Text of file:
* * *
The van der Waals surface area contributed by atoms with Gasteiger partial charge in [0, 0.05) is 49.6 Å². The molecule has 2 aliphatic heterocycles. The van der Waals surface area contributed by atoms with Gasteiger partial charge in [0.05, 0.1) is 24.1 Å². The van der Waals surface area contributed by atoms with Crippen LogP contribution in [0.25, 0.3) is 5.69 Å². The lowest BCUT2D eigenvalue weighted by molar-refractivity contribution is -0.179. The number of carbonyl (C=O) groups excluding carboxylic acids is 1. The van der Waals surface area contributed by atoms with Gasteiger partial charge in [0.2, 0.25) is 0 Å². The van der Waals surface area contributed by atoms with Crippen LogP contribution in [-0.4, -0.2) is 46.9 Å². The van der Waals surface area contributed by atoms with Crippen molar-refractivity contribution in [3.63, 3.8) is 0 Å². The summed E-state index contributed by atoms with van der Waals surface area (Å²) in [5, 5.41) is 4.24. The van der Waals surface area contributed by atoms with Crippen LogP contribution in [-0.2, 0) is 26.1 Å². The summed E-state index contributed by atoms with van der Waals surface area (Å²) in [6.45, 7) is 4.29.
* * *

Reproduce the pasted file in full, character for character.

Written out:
The van der Waals surface area contributed by atoms with Gasteiger partial charge in [0, 0.05) is 49.6 Å². The molecule has 2 aliphatic heterocycles. The van der Waals surface area contributed by atoms with Gasteiger partial charge in [0.05, 0.1) is 24.1 Å². The van der Waals surface area contributed by atoms with Crippen LogP contribution in [0.25, 0.3) is 5.69 Å². The lowest BCUT2D eigenvalue weighted by molar-refractivity contribution is -0.179. The number of carbonyl (C=O) groups excluding carboxylic acids is 1. The van der Waals surface area contributed by atoms with Gasteiger partial charge in [0.2, 0.25) is 0 Å². The van der Waals surface area contributed by atoms with Crippen LogP contribution in [-0.4, -0.2) is 46.9 Å². The van der Waals surface area contributed by atoms with Crippen molar-refractivity contribution in [3.63, 3.8) is 0 Å². The summed E-state index contributed by atoms with van der Waals surface area (Å²) in [5, 5.41) is 4.24. The van der Waals surface area contributed by atoms with Crippen LogP contribution in [-0.2, 0) is 26.1 Å². The summed E-state index contributed by atoms with van der Waals surface area (Å²) in [6.45, 7) is 4.29.